Elizabeth took a nine-year career break from the traditional workforce. During which time she was a freelance writer and editor. In this episode, we'll speak with Elizabeth about her experience, freelancing and learn about her transition to working as a content editor for Diversity Network and organization, committed to equality, diversity, and inclusion, and creating a better workplace for all.
Elizabeth, welcome to 3, 2, 1 iRelaunch.
Elizabeth Galvin: Thank you very much. Absolutely delighted to be here. And it's really funny being interviewed actually, usually I'm the one doing the interviewing, so it's quite nice to be on the other side of the table.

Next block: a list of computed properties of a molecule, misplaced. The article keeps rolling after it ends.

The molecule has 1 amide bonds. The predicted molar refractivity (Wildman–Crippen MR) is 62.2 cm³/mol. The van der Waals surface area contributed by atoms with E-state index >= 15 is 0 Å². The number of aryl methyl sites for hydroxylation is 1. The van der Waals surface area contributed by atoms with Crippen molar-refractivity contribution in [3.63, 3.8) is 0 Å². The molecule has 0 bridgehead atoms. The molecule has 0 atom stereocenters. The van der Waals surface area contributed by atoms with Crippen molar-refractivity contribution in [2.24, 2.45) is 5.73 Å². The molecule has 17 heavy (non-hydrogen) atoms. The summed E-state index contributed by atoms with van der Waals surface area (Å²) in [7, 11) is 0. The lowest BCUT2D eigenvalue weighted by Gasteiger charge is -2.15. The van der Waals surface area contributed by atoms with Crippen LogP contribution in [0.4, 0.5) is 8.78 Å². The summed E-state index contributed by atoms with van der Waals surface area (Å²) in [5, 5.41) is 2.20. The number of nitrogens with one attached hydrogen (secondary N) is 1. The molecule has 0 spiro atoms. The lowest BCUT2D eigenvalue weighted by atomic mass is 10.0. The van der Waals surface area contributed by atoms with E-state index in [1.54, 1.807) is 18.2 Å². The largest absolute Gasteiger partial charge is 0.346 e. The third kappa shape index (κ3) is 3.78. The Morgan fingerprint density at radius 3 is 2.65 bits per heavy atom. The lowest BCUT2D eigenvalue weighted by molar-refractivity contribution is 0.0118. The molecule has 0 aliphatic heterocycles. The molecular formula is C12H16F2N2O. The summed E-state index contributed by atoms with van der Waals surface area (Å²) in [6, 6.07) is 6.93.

Carol Fishman Cohen: Yes and you interviewed me. So it's fun for me to be interviewing people to have that opportunity.
Can we first start by asking you to tell us a little bit about your background and what you did before your career break? And then what prompted you to step away from the traditional workforce?
Elizabeth Galvin: I was a magazine editor and writer in London. I started, as soon as I left university, it was all I wanted to do from when I was eight years old.
I was wanting to be an author or a journalist. And, began on women's magazines and lifestyle magazines, and then, went into entertainment, as well and contract publishing, and also worked for an airline magazine as well. And I was fortunate enough to do that in Australia, London, and Hong Kong. And in Hong Kong, I met my husband and we started a family and that's when I began freelancing.